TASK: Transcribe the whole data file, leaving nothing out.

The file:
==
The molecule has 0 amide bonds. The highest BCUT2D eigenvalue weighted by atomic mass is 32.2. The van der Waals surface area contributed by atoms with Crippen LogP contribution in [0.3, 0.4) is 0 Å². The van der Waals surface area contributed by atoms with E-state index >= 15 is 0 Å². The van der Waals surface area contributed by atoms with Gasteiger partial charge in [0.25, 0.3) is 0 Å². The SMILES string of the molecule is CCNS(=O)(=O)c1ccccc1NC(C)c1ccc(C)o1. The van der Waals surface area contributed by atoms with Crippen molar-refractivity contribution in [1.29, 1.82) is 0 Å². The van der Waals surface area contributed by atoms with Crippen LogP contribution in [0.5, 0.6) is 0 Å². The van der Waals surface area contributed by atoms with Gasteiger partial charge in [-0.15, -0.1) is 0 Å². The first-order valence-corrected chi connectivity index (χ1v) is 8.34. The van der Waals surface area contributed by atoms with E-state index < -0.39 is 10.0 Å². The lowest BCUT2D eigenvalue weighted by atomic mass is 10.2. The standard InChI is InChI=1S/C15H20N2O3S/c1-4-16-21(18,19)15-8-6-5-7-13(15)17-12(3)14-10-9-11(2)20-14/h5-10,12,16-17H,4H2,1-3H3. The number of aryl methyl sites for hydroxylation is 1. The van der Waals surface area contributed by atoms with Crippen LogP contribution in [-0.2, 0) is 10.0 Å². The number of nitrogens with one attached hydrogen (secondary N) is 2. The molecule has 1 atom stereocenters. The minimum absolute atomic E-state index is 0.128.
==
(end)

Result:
The molecule has 0 amide bonds. The highest BCUT2D eigenvalue weighted by atomic mass is 32.2. The van der Waals surface area contributed by atoms with Crippen LogP contribution in [0.3, 0.4) is 0 Å². The van der Waals surface area contributed by atoms with E-state index >= 15 is 0 Å². The van der Waals surface area contributed by atoms with Gasteiger partial charge in [0.25, 0.3) is 0 Å². The SMILES string of the molecule is CCNS(=O)(=O)c1ccccc1NC(C)c1ccc(C)o1. The van der Waals surface area contributed by atoms with Crippen molar-refractivity contribution in [1.29, 1.82) is 0 Å². The van der Waals surface area contributed by atoms with Crippen LogP contribution in [0.5, 0.6) is 0 Å². The van der Waals surface area contributed by atoms with Gasteiger partial charge in [-0.15, -0.1) is 0 Å². The first-order valence-corrected chi connectivity index (χ1v) is 8.34. The van der Waals surface area contributed by atoms with E-state index < -0.39 is 10.0 Å². The lowest BCUT2D eigenvalue weighted by atomic mass is 10.2. The standard InChI is InChI=1S/C15H20N2O3S/c1-4-16-21(18,19)15-8-6-5-7-13(15)17-12(3)14-10-9-11(2)20-14/h5-10,12,16-17H,4H2,1-3H3. The number of aryl methyl sites for hydroxylation is 1. The van der Waals surface area contributed by atoms with Crippen LogP contribution in [-0.2, 0) is 10.0 Å². The number of nitrogens with one attached hydrogen (secondary N) is 2. The molecule has 1 atom stereocenters. The minimum absolute atomic E-state index is 0.128.